On Sunday nVidia (NASDAQ: NVDA) announced a processor lineup it believes will power a new class of fast, small devices with long battery life that can surf the full Internet, play high-end games and display video in high definition.
The graphics chipmaker is calling the Tegra 600 and Tegra 650 processors “computers on a chip” for highly portable, visual devices, and it is aiming squarely at a market also targeted by No. 1 chipmaker Intel (NASDAQ: INTC).
nVidia hopes the Tegra chips, which also include its previously announced application processor APX2500 used in smartphones and handsets, will go into a broad array of computing devices. But it’s aiming first for an emerging category called mobile Internet devices, or MIDs.
Intel was among the first to start using the term, and its Atom family of chips is targeted at MIDs. But Intel and nVidia say people are still unsure exactly what a MID is.
nVidia says it is more than a dumbed-down notebook PC or superportable notebook with keyboards suited more for the hands of Smurfs than humans.
Mike Rayfield, general manager of nVidia’s mobile business, said MIDs have screens of four to 12 inches in diameter and may have a touch-screen or keyboard, a connection for a game controller or a wireless high-speed Internet connection.
“The systems now look more like dehydrated notebook computers,” Rayfield said.
But supercompact notebooks, smaller even than so-called ultra-mobile personal computers (UMPCs), have already taken off. The Asus Eee PC has been a runaway success, and Intel has said it would not be surprised to see sales of what it calls Netbook PCs such as the Eee PC and others top 50 million by 2011.
Tegra chips have as their main electronic brain an ARM 11 central processing unit core, a graphics processing unit, a media processor, system memory and peripherals in one ultra-low power-consuming chip smaller than a dime, Rayfield said.
Rayfield said that while customers are lining up to use the chips in gizmos they are designing, they are not yet willing to disclose their plans. But at a major trade show this week called Computex, he said he would not be surprised to see Taiwanese gadget makers and others let slip a few details.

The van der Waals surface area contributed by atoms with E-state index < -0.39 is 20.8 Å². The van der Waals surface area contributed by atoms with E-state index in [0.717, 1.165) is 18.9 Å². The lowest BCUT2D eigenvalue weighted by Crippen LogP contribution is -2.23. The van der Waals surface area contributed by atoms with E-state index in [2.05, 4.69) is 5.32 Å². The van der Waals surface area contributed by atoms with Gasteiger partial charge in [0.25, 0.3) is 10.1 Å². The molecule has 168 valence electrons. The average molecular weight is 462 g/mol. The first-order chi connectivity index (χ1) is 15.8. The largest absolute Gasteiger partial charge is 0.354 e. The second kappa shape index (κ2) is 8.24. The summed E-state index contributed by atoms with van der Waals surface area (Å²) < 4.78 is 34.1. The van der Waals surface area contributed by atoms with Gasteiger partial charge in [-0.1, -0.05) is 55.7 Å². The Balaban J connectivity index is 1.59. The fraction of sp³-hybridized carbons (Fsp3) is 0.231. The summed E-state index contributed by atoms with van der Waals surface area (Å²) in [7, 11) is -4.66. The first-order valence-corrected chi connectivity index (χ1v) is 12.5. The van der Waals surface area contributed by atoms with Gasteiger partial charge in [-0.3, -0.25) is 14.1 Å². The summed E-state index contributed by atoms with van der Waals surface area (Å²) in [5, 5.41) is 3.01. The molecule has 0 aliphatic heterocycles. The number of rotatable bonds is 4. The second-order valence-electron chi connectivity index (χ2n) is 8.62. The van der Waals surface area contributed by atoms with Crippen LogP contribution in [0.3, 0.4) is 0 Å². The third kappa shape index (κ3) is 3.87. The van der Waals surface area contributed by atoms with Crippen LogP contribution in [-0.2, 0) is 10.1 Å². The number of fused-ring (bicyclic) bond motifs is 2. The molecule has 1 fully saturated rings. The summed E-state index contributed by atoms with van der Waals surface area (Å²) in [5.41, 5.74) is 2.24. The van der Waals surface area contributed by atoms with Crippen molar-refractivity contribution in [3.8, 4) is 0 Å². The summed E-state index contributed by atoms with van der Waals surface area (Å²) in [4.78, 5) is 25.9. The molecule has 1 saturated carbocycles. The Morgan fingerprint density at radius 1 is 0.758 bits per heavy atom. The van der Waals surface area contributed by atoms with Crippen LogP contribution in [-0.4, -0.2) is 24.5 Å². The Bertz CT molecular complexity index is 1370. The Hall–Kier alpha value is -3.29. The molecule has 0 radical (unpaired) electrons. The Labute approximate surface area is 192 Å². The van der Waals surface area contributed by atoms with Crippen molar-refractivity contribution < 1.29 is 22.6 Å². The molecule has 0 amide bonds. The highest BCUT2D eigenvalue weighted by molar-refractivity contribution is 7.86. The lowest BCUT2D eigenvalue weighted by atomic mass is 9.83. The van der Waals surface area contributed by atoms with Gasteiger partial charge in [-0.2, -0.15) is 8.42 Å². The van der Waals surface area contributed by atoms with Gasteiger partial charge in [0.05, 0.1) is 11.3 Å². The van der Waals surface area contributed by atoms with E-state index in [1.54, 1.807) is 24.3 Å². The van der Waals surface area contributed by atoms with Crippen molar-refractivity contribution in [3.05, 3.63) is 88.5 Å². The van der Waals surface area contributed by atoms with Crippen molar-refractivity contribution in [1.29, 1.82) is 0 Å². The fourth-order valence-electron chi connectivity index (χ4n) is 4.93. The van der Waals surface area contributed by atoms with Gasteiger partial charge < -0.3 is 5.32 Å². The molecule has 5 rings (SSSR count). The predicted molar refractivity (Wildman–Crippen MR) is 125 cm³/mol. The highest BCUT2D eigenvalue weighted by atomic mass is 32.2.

“By the end of the week, we’ll see people talking about the fact that they’re designing products around this technology,” Rayfield said. “All the initial products will come out of Taiwan; they’re the fastest to market.”
He said prices for MIDs with Tegra would range from $200 to $250 and be on store shelves by the holiday shopping season.
“If you’re looking for performance and good graphics capabilities and the ability of this thing to play HD video and the like, that’s pretty cool stuff,” said Insight 64 analyst Nathan Brookwood.
nVidia’s push with Tegra and Intel’s efforts with Atom foreshadow a battle between two types of chip architectures for dominance in the nascent tiny-but-powerful computing market.
The Atom chip family uses its x86 architecture, while ARM Holdings (NASDAQ: ARMH) processors have their own. Intel claims ARM chips grew up out of the communications and mobile phone markets, insisting its x86 architecture is better suited for computing applications such as gaming and Web browsing.
Not so, says nVidia’s Rayfield.
“ARM is coming from a position of having built the best performance-per-milliwatt devices for the last 10 years or more,” he said. “I’m very comfortable that it’s a battle being fought on their turf.”
Insight 64’s Brookwood said of the x86-versus-ARM battle: “It’ll be interesting to watch how it plays out.”